children. This was due to fewer children in the high IQ range. While the studies lacked sufficient detail for the committee to fully assess their quality and their relevance to U.S. populations, the consistency of the collective results warrant additional research on the effects of fluoride on intelligence. Investigation of other mental and physiological alterations reported in the case study literature, including mental confusion and lethargy, should also be investigated.
A few animal studies have reported alternations in the behavior of rodents after treatment with fluoride. However, the observed changes were not striking in magnitude and could have been due to alterations in hormonal or peptide activity. Animal studies to date have used conventional methodologies to measure learning and memory abilities or species-typical behaviors in novel locations. The tasks used to measure learning and memory did not require any significant mental effort. No studies were available on higher order mental functions, altered reactions to stress, responses to disease states, or supplemental reactions to known neurotoxins. Procedures are available that could test for cognitive functions, but they are labor intensive and have seldom been used in the past 60 years. One example is the reasoning test designed by Maier (1929), who found that even a small lesion of the neocortex impaired performance on the reasoning test (Maier 1932). A more recent example is the delayed matching to position test with different outcomes (Savage 2001), which have shown that damage to the hippocampus can affect learning.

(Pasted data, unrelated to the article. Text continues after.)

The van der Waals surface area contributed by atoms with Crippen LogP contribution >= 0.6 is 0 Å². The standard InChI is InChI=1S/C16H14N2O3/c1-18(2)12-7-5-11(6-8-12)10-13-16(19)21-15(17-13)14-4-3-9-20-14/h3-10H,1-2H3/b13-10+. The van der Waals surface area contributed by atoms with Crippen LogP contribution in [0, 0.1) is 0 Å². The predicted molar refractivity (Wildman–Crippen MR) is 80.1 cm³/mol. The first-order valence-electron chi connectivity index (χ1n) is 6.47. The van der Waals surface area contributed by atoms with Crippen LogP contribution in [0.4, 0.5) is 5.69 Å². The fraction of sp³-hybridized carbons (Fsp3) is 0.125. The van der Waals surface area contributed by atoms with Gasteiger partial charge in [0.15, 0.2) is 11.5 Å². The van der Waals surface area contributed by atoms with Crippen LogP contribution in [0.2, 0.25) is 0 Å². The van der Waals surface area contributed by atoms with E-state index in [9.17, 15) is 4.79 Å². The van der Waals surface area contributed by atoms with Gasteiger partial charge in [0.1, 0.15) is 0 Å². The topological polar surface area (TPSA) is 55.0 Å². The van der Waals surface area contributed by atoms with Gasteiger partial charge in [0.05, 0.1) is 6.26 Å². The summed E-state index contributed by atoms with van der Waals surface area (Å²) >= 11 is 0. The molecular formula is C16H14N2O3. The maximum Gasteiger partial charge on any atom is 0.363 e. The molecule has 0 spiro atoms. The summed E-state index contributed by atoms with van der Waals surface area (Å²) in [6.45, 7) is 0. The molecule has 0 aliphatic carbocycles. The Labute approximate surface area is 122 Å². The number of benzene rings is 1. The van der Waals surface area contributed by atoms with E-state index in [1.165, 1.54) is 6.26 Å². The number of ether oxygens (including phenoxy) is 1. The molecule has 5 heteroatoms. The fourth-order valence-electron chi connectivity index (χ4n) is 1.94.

As noted in Chapter 2, exposure to fluorosilicates could occur under some conditions. There are reports that such chemicals enhance the uptake of lead into the body and brain, whereas NaF does not. Further research is needed to elucidate how fluorosilicates might have different biological effects from fluoride salts.
Lipids and phospholipids, phosphohydrolases and phospholipase D, and protein content have been shown to be reduced in the brains of laboratory animals subsequent to fluoride exposure. The greatest changes were found in phosphatidylethanolamine, phosphotidylcholine, and phosphotidylserine. Fluorides also inhibit the activity of cholinesterases, including acetylcholinesterase. Recently, the number of receptors for acetylcholine